People-Killing Houses

“You might be residing in one if your eyes, nose, or throat hurt, or if you have a stuffy nose, headaches, or chronic fatigue.”

Some of the more prevalent and obvious causes of environmental illnesses in Canadian homes include the improper use and storage of solvents, cleaners, paints, and fuels.

Others may be more challenging to diagnose. Incorrectly built attached garage stairwells have caused exhaust fumes to enter the basement on multiple occasions. Forced-air heating systems have the ability to draw these fumes into a return air duct and distribute them throughout the home. Although you might not be able to smell the fumes in lower concentrations, they can cause headaches, fatigue, and nausea.

Residents of homes with new carpeting have complained about burning lungs and dizziness, among other things. The majority of manufactured products undergo an off-gassing phase after production, and the shorter the time between production and installation in your home, the worse the effect. After just a few minutes in a furniture, carpeting, or hardware store, numerous people describe experiencing symptoms similar to these.

IN THE EARLY 1970s, DURING THE OIL CRISIS, WE STARTED TO BUILD HOUSES TO BE AIRTIGHT, AND WE RECYCLED INSIDE AIR TO LOWER HEATING AND COOLING COSTS. Itchy eyes, a stuffy nose, exhaustion, headaches, and difficulty concentrating are just a few of the symptoms of sick-building syndrome (SBS), which can be brought on by pollutants.

THE WORLD HEALTH ORGANIZATION (WHO) reports that about one in every three new or renovated buildings is “sick”. An Ontario Ministry of the Environment study conducted in 1990 concluded “indoor air quality appears to be two to five times worse than outdoor air quality”.

The use of air conditioners has increased due to tight building envelopes, and in some homes up to 90% of the air is recycled. Cleaning products, radon gas from the earth, formaldehyde from manufactured goods, hydrocarbons from wood heating, and a list as long as your arm from tobacco smoke are just a few of the dangerous substances that accumulate in the air. If air conditioners aren’t maintained, their moist interiors and dirty filters serve as a haven for fungi and bacteria, which are then dispersed throughout the home. At a Legion convention in Philadelphia in 1976, a bacteria that was later named Legionaire’s Disease entered the hotel’s air conditioning system and killed 29 people.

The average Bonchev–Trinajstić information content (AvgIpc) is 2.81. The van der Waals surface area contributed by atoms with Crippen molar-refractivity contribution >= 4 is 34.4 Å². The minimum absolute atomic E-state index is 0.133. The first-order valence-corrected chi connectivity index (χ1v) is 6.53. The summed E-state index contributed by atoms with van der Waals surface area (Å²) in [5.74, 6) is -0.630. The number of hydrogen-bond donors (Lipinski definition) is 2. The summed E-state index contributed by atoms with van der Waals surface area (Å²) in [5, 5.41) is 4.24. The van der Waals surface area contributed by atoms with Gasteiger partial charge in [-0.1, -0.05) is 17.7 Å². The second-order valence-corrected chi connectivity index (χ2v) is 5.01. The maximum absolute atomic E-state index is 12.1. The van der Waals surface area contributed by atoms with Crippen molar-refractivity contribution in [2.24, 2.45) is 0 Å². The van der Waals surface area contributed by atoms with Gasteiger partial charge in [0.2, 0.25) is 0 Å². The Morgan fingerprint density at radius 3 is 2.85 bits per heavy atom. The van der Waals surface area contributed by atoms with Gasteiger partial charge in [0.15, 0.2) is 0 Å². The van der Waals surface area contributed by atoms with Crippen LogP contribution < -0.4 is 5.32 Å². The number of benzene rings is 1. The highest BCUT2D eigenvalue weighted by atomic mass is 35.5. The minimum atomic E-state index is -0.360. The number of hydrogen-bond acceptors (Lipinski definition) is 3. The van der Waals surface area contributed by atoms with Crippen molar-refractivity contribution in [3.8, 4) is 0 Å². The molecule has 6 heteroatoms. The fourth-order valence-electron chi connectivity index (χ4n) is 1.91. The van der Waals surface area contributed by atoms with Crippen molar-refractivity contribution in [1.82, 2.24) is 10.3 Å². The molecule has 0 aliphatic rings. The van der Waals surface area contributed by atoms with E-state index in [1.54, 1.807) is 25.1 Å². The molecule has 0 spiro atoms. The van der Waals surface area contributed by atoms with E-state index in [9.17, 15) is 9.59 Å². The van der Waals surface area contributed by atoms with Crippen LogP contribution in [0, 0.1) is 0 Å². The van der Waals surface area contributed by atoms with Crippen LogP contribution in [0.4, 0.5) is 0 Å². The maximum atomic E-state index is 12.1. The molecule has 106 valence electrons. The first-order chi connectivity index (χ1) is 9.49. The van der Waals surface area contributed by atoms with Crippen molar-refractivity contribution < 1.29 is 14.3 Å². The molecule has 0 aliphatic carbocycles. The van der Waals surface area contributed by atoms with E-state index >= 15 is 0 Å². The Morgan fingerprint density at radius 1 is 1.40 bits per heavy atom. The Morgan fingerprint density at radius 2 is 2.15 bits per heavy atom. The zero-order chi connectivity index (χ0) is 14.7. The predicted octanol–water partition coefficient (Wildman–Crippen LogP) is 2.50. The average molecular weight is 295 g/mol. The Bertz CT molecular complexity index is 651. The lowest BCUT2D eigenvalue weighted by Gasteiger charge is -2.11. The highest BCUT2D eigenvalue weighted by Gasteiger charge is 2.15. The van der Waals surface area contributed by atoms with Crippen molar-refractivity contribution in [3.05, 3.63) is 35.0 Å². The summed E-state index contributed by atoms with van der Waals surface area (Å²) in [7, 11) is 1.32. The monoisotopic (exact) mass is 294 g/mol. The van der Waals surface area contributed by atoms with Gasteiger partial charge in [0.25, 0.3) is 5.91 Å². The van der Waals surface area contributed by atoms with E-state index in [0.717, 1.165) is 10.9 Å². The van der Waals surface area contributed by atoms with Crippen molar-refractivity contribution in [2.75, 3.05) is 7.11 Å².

THE VERDICT: How can you tell if your home is ill? According to medical professionals, there is a problem if more than one member of the family experiences the same symptoms or if even one member’s symptoms disappear when they leave the house. When a house is suspect, you should sniff the air for odors upon entry from outdoors, and look for telltale signs like blocked air ducts,

smudges around supply or return diffusers, mouldy basements or closets, and elevated humidity levels. Make sure there is an adequate air exchange. Every two hours, the air in a home should ideally be completely replaced with outdoor air. Although this is challenging to quantify, if your house is well-sealed and you don’t have a mechanical ventilator of any kind (HRV, etc.) you’re quite likely breathing stale air.

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